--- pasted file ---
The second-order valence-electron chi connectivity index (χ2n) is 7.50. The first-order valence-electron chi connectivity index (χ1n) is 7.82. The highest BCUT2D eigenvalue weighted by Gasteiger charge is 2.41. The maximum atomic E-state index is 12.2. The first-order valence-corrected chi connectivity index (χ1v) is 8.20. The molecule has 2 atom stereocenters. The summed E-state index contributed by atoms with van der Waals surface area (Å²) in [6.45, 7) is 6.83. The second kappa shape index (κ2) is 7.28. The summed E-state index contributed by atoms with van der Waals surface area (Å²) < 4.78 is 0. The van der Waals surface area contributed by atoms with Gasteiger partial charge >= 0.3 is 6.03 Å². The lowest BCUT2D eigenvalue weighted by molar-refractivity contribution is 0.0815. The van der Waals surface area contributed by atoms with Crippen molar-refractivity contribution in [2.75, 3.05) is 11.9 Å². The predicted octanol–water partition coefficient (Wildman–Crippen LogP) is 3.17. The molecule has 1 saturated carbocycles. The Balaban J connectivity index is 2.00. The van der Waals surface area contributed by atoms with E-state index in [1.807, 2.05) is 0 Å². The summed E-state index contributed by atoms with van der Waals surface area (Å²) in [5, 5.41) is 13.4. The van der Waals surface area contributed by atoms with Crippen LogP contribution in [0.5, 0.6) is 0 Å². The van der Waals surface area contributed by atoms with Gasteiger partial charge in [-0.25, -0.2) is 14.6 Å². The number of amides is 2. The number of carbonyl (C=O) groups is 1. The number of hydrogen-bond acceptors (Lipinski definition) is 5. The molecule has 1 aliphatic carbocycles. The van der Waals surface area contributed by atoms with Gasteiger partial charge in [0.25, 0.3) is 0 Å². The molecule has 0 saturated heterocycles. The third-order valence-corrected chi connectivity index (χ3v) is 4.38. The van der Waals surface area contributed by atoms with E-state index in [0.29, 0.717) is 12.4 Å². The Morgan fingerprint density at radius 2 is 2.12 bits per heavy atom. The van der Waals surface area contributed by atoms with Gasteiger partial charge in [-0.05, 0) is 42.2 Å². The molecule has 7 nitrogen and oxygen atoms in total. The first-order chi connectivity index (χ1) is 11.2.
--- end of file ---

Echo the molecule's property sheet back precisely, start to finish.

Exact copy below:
The second-order valence-electron chi connectivity index (χ2n) is 7.50. The first-order valence-electron chi connectivity index (χ1n) is 7.82. The highest BCUT2D eigenvalue weighted by Gasteiger charge is 2.41. The maximum atomic E-state index is 12.2. The first-order valence-corrected chi connectivity index (χ1v) is 8.20. The molecule has 2 atom stereocenters. The summed E-state index contributed by atoms with van der Waals surface area (Å²) in [6.45, 7) is 6.83. The second kappa shape index (κ2) is 7.28. The summed E-state index contributed by atoms with van der Waals surface area (Å²) < 4.78 is 0. The van der Waals surface area contributed by atoms with Gasteiger partial charge >= 0.3 is 6.03 Å². The lowest BCUT2D eigenvalue weighted by molar-refractivity contribution is 0.0815. The van der Waals surface area contributed by atoms with Crippen molar-refractivity contribution in [2.75, 3.05) is 11.9 Å². The predicted octanol–water partition coefficient (Wildman–Crippen LogP) is 3.17. The molecule has 1 saturated carbocycles. The Balaban J connectivity index is 2.00. The van der Waals surface area contributed by atoms with E-state index in [1.807, 2.05) is 0 Å². The summed E-state index contributed by atoms with van der Waals surface area (Å²) in [5, 5.41) is 13.4. The van der Waals surface area contributed by atoms with Crippen LogP contribution in [0.5, 0.6) is 0 Å². The van der Waals surface area contributed by atoms with Gasteiger partial charge in [-0.25, -0.2) is 14.6 Å². The number of amides is 2. The number of carbonyl (C=O) groups is 1. The number of hydrogen-bond acceptors (Lipinski definition) is 5. The molecule has 1 aliphatic carbocycles. The van der Waals surface area contributed by atoms with Gasteiger partial charge in [0.25, 0.3) is 0 Å². The molecule has 0 saturated heterocycles. The third-order valence-corrected chi connectivity index (χ3v) is 4.38. The van der Waals surface area contributed by atoms with E-state index in [0.29, 0.717) is 12.4 Å². The Morgan fingerprint density at radius 2 is 2.12 bits per heavy atom. The van der Waals surface area contributed by atoms with Gasteiger partial charge in [-0.05, 0) is 42.2 Å². The molecule has 7 nitrogen and oxygen atoms in total. The first-order chi connectivity index (χ1) is 11.2.